The importance of female labour under conditions of capitalist development in Asia has to be stressed. While it is true that women had toiled in the fields and plantations and domestic industries in the precapitalist phase, it was with the development of capitalism in a colonial or semi-colonial context, that they were to become available as potentially the largest and cheapest reserve army of labour. Women’s labour was therefore very important to local and foreign capitalists; traditions and practices which restricted women’s mobility or enforced their seclusion were thus detrimental to capitalism in its search for cheap ‘free’ labour. With the growth of industries—especially those associated with the textile trade—the demand for women’s labour grew in all the countries under consideration: China (silk and allied manufactures), Japan (textiles and consumer goods), Iran (carpets), Egypt (cotton), India (textiles) and Turkey (rugs and textiles). Women’s labour was also crucial in the plantation sector (tea, rubber, coconut, sugar, etc.) and in farm and domestic agriculture in these countries. Moves towards the further ‘emancipation’ of women to enable them to work and to better serve the needs of industrialists, planters and farmers were therefore to be expected.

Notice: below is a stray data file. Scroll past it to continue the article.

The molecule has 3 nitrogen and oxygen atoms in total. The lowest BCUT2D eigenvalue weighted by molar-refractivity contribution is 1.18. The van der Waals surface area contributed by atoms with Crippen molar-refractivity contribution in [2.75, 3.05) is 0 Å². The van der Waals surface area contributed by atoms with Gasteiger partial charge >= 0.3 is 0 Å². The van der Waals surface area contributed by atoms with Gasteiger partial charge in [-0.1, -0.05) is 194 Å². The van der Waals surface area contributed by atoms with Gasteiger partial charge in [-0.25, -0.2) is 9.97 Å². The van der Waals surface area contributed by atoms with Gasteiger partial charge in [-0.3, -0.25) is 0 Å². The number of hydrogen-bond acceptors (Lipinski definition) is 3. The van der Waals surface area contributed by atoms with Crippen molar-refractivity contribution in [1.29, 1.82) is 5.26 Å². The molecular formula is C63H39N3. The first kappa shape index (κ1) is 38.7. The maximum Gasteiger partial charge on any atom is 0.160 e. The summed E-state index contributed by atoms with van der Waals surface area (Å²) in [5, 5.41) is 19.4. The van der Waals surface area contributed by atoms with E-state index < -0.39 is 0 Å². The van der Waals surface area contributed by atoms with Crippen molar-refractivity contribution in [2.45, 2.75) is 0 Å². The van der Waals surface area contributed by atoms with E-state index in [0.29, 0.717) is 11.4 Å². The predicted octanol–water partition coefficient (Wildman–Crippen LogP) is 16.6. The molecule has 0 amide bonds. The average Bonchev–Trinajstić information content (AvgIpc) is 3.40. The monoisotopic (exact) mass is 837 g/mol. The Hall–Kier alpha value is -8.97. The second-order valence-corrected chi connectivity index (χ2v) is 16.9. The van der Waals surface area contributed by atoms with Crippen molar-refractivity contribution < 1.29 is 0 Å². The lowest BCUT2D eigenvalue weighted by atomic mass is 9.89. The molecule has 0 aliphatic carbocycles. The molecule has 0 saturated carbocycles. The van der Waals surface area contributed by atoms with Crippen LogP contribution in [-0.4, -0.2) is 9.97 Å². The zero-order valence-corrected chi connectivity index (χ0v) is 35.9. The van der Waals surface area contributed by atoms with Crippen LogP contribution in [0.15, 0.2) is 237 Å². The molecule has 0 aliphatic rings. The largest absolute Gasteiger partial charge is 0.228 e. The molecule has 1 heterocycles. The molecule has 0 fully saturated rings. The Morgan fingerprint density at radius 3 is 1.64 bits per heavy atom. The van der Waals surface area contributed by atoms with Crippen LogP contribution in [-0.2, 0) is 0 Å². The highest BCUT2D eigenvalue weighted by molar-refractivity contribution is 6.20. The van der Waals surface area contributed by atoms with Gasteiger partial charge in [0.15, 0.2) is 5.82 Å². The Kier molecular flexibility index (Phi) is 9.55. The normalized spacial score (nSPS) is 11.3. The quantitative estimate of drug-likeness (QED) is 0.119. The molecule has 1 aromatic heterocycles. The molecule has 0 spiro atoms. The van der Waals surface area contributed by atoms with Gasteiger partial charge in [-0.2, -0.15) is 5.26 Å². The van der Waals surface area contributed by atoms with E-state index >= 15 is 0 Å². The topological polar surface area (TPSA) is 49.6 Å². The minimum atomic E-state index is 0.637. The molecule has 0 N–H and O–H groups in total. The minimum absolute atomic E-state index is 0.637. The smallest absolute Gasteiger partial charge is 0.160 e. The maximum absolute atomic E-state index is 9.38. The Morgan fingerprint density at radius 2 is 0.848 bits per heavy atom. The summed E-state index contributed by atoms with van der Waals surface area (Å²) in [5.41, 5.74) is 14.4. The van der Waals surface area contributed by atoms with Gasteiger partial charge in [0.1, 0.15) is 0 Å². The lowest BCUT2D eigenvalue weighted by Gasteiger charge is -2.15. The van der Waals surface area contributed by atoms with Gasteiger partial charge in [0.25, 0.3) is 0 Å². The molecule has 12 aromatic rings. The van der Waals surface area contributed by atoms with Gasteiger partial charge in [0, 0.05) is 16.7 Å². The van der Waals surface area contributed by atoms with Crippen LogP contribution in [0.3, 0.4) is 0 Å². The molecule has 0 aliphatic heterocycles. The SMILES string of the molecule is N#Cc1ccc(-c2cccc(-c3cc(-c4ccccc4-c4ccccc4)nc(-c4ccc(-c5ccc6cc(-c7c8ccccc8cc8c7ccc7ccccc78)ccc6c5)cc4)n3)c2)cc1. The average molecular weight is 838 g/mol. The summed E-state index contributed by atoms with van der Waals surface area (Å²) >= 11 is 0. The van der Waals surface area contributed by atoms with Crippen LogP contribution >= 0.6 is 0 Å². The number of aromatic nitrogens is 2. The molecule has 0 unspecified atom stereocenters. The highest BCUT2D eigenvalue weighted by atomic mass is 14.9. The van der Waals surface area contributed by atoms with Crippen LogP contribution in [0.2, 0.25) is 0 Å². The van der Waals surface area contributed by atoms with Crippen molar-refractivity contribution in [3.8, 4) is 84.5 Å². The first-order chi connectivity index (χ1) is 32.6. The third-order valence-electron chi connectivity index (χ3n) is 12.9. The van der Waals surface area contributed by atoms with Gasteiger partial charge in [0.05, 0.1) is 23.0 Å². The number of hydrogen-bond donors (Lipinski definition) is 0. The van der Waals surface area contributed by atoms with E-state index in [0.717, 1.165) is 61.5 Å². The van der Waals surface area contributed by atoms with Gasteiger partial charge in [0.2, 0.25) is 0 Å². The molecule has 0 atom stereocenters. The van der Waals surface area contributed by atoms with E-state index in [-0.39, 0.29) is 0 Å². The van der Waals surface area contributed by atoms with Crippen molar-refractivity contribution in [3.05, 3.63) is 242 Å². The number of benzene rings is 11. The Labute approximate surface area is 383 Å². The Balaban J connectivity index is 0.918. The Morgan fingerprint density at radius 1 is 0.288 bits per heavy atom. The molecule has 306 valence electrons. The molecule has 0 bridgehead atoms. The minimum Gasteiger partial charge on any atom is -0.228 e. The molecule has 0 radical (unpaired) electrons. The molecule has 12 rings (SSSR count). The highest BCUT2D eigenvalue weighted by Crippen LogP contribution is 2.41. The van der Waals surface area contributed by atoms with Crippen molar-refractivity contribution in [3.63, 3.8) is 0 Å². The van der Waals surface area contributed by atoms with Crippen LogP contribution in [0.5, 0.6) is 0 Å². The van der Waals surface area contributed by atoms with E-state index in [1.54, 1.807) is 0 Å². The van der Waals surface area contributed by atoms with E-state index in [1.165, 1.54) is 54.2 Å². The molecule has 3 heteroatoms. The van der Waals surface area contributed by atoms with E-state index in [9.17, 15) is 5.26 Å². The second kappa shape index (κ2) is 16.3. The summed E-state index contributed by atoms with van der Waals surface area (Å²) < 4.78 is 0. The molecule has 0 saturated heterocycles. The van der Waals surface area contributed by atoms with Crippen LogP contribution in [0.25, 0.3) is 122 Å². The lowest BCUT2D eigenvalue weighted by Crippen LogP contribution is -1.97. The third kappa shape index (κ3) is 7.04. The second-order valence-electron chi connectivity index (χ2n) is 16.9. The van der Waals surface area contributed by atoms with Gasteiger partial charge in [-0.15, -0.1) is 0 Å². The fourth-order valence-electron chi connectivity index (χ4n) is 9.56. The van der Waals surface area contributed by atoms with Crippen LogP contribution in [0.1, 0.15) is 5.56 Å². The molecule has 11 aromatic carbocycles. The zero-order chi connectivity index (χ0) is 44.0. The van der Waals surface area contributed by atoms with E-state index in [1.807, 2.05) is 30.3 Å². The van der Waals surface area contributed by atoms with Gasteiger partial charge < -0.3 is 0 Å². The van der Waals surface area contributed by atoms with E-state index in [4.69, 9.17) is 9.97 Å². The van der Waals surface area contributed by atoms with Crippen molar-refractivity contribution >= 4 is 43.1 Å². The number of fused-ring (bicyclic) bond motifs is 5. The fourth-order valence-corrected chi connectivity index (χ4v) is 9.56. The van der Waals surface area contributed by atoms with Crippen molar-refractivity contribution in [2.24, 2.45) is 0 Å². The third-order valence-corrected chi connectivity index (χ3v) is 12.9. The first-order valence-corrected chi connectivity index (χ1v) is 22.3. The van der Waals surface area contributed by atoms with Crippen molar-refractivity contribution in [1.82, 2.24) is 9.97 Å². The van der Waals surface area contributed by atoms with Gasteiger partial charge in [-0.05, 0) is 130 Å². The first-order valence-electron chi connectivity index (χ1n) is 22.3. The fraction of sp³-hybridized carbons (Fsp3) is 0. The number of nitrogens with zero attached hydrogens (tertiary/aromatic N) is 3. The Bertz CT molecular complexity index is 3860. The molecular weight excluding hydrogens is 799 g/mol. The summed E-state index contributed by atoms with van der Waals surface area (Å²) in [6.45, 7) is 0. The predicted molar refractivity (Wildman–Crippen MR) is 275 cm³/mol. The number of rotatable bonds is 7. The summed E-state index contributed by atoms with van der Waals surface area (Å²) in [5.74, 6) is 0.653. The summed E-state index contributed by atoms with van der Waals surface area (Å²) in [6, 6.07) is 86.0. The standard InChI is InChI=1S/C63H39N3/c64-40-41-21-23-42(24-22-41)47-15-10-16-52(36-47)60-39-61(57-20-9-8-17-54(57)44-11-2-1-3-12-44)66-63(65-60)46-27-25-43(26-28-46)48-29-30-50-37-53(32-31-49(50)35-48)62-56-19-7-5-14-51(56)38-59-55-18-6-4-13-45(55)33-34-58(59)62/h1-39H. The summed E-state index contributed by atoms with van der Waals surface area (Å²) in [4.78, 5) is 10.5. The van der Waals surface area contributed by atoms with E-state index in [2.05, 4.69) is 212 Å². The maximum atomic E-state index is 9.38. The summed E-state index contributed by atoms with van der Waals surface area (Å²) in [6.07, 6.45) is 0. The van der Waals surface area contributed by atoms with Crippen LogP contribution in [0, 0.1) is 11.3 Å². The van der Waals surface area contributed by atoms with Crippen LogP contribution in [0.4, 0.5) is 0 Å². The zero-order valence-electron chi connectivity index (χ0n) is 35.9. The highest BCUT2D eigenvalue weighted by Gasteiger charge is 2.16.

The process of capitalist expansion also created an emerging bourgeoisie which arose partly from the needs of the imperial administration, i.e. local administrators and professionals, and partly from the needs of the new forms of economic organization that served foreign capital. The men of these emerging groups, however, saw the ‘woman question’ in a very different light. While the women of the peasantry and working class were being proletarianized, those of the bourgeoisie were trained to accept new social roles in conformity with the emerging bourgeois ideology of the period. For example, the bureaucrats, missionaries and male reformers of the local bourgeoisie were convinced that women had to be emancipated from the social abuses of a ‘savage’ past, from practices that were defined as repugnant by the prevailing norms of European society. Obvious areas of violence and oppression were highlighted, such as widow burning in India, veiling, polygamy, concubinage and seclusion in Egypt, Turkey, Korea, Vietnam, Iran and Indonesia, and foot-binding in China. But to these were added other so-called ‘barbaric practices’ that went against the Christian ideas of monogamy and sexual control that Europeans enforced upon their own women. For example, vestiges of matriarchy, tolerant sexual mores, polyandry and divorce by mutual consent, all of which existed in the Kandyan regions of Sri Lanka, were criticized not only by the foreign rulers and missionaries but also by men of the local bourgeoisie. Many of the reformers among the indigenous bourgeoisie were men who saw the social evils of their societies as threats to the stability of bourgeois family life, and who therefore campaigned for reform in order to strengthen the basic structures of society rather than to change them. There was thus an in-built conservative bias in many of the reform movements.